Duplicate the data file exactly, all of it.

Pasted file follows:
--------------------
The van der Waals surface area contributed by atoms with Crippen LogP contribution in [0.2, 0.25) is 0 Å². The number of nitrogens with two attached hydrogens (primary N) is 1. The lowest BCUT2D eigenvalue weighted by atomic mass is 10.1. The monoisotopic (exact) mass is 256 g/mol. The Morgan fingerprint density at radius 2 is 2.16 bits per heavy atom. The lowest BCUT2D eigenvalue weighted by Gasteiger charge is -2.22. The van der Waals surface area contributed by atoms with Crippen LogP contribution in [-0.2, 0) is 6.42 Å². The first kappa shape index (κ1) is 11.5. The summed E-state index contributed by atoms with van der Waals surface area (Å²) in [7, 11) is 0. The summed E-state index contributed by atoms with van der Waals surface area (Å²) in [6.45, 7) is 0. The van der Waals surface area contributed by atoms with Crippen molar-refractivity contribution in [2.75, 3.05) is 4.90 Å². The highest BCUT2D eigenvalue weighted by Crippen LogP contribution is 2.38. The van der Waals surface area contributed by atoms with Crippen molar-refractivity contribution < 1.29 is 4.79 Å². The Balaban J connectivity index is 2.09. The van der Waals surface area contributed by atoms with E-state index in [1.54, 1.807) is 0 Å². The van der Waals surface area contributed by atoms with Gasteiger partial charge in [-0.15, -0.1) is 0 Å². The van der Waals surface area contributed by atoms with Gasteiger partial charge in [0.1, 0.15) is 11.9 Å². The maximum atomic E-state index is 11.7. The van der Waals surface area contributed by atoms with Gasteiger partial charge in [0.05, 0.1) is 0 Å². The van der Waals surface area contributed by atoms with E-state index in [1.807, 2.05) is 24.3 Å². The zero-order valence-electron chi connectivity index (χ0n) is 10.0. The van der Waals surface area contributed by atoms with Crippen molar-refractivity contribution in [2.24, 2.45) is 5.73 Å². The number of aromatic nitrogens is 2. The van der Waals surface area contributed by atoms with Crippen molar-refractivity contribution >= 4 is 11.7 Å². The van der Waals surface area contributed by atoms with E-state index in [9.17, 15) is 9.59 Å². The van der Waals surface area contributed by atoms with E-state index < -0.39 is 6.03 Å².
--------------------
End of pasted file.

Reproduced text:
The van der Waals surface area contributed by atoms with Crippen LogP contribution in [0.2, 0.25) is 0 Å². The number of nitrogens with two attached hydrogens (primary N) is 1. The lowest BCUT2D eigenvalue weighted by atomic mass is 10.1. The monoisotopic (exact) mass is 256 g/mol. The Morgan fingerprint density at radius 2 is 2.16 bits per heavy atom. The lowest BCUT2D eigenvalue weighted by Gasteiger charge is -2.22. The van der Waals surface area contributed by atoms with Crippen LogP contribution in [-0.2, 0) is 6.42 Å². The first kappa shape index (κ1) is 11.5. The summed E-state index contributed by atoms with van der Waals surface area (Å²) in [7, 11) is 0. The summed E-state index contributed by atoms with van der Waals surface area (Å²) in [6.45, 7) is 0. The van der Waals surface area contributed by atoms with Crippen molar-refractivity contribution in [2.75, 3.05) is 4.90 Å². The highest BCUT2D eigenvalue weighted by Crippen LogP contribution is 2.38. The van der Waals surface area contributed by atoms with Crippen molar-refractivity contribution < 1.29 is 4.79 Å². The Balaban J connectivity index is 2.09. The van der Waals surface area contributed by atoms with E-state index in [1.54, 1.807) is 0 Å². The van der Waals surface area contributed by atoms with Gasteiger partial charge in [-0.15, -0.1) is 0 Å². The van der Waals surface area contributed by atoms with Gasteiger partial charge in [0.1, 0.15) is 11.9 Å². The maximum atomic E-state index is 11.7. The van der Waals surface area contributed by atoms with Gasteiger partial charge in [0.05, 0.1) is 0 Å². The van der Waals surface area contributed by atoms with E-state index in [1.807, 2.05) is 24.3 Å². The zero-order valence-electron chi connectivity index (χ0n) is 10.0. The van der Waals surface area contributed by atoms with Crippen molar-refractivity contribution in [2.24, 2.45) is 5.73 Å². The number of aromatic nitrogens is 2. The van der Waals surface area contributed by atoms with Crippen molar-refractivity contribution >= 4 is 11.7 Å². The van der Waals surface area contributed by atoms with E-state index in [9.17, 15) is 9.59 Å². The van der Waals surface area contributed by atoms with E-state index < -0.39 is 6.03 Å².